I'd like to see a simpler way of creating and using hash tables...something consistent with the syntax and structure of either data statements or proc sql structure.
My suggestion...something lie this:
libname foobar memory; (kind of like memlib, but cross-platform)
and then it could be generated like this:
create foobar as select id,desc from sometable key=id;
data foobar; set sometable; keep id,desc; key=id; run;
from that point on, foobar could be used just like any other dataset:
proc sql; select store,storetable.id,foobar.desc from storetable left join foobar on storetable.id=foobar.id;
That seems much easier to use and teach than hash and it's yet-another-syntax.
While this idea is being evaluated, I wanted to reference a couple of other capabilities that readers might find interesting.
If you want to load and read a file in memory (for faster retrieval of values), check out the SASFILE statement. It has limited support for updating the file in memory. I've seen it used for SAS/SHARE-style processing where a single large data set that changes infrequently is used for many read requests.
And while I agree that the hash object syntax can be a bit confusing because of its departure from standard DATA-step-like syntax, it's similar to hash or dictionary-based collections that I've used in other programming frameworks (Java, .NET, etc.)
I think maybe a necessary step before this (or as part of this) would be for SAS to provide a way to create hash tables that persist across data steps. That would be very useful.
While the syntax of hash tables did feel "foreign" to me when I started learning it, it's no more foreign than other SAS languages were at some point (or still are): SQL, IML, DS2, macro, CASL, the list grows and grows. Learning the syntax provided a little peak into more object oriented languages, and I learned that I liked some of the features that (such as the ability to decide whether to "catch" a failing return code or let it generate an error in the log).
It's like teaching Dothraki to Klingons who know Elvish...the syntax is so different maybe it's just better to focus on the syntax they already know. 🙂
Thank you, @ChrisHemedinger, for the SASFILE info. I think that can be used instead of HASH for lookup/cross-reference/cross-walk tables. Thanks!
@ChrisHemedinger, I did test out SASFILE and found it to actually be slower (15.41 seconds vs. 14.36 seconds) in a SQL statement that used the table 4 times:
sasfile SDS.CMC_EXCD_EXPL_CD load;
FROM SDS.SV14_CLAIM_DETAILS_FINAL t1 LEFT JOIN SDS.CMC_EXCD_EXPL_CD t2 ON (t1.CLCL_EOB_EXCD_ID = t2.EXCD_ID) LEFT JOIN SDS.CMC_EXCD_EXPL_CD t5 ON (t1.CDML_EOB_EXCD = t5.EXCD_ID) LEFT JOIN SDS.FD09_DENIALREASONS t8 ON (t1.CLCL_ID = t8.CLCL_ID) AND (t1.CDML_SEQ_NO = t8.CDML_SEQ_NO) LEFT JOIN SDS.CMC_EXCD_EXPL_CD t6 ON (t8.EXCD_ID = t6.EXCD_ID) LEFT JOIN SDS.CMC_EXCD_EXPL_CD t7 ON (t1.CDML_DISALL_EXCD = t7.EXCD_ID) LEFT JOIN SDS.FD11_DIAG_AND_PROC t3 ON (t1.CLCL_ID = t3.CLCL_ID)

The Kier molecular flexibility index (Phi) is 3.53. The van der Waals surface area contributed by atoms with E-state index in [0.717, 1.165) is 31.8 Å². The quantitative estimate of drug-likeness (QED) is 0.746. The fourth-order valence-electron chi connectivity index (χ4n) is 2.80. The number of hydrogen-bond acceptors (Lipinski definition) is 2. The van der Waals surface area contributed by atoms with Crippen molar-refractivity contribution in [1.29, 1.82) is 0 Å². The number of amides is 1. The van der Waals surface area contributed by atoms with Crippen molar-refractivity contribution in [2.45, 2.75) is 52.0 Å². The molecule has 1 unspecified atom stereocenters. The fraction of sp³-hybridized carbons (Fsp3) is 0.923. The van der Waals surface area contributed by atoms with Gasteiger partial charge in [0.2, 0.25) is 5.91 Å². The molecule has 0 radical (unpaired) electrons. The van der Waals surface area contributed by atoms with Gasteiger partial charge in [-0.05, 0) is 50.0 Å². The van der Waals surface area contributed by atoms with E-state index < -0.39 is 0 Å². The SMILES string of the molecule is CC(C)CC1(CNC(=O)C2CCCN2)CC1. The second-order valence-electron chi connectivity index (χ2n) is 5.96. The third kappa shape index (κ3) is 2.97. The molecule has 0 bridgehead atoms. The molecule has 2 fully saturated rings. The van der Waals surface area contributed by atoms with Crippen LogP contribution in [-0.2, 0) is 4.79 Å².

sasfile SDS.CMC_EXCD_EXPL_CD close;
Are there minimum thresholds for performance? That table has 2500 recs and the resulting dataset is 208,000 recs.
@tomrvincent - re: SASFILE, YMMV. Check out some papers on the topic (like this one) and see how other folks use it.
I think hash object is the undisputed champion for in-memory manipulation of SAS data in SAS 9.x. But for adjacent use cases, I see customers use a mix of hardware (SSD, etc), data prep (indexes), special engines (SPDS), and more.
But that's not really what your idea was about, right? It was more about making hash objects more approachable, syntax-wise.
I am not exactly sure which part you are objecting to about the hash references. Is it the "dot" notation for objects?
That syntax is actually similar to older SAS code, sometimes referred to as SCL from the SAS/AF and SAS/FSP products.
And SCL dates back to SAS6.12 ( or 6.08 at least that was my introduction). So hash is basically an extension though a limited on of an earlier object oriented programming using SAS.
I do sympathize with anyone attempting to teach programming to Excel users who have not ever used another programming language.
With SAS primarily being procedural (and I think PL1 may be more appropriate than COBOL as a reference) the exceptions like hash are a learning curve. Generally for look ups involving fewer than a thousand or so values I tend to either generate formats/informats if the values aren't volatile (site locations for instance).
@ChrisHemedingerthanks for the link...I like nerdy stuff like that. 🙂
Yes, my idea is to improve clarity and consistency rather than to obfuscate it...like using the word 'obfuscate'.
@tomrvincent, as a word nerd, I think 'obfuscate' is fun too. And 'concatenate,' though I've never actually used it in a sentence.
@ballardw It just seems like it could have been more consistently implemented...maybe even built into SASFILE. Wouldn't that have been simpler? When I see HASH code within a program surrounded by base SAS and proc sqls, it kind of sticks out...like it just doesn't belong.
And (assuming you meant PL/I and not PL1) I'd say COBOL is more procedural, but that's a discussion for a very different decade.
If you say it with a heavy enough Southern accent, you can get
"I went to a buffet and filled my belly! Now I concatenate no more!"
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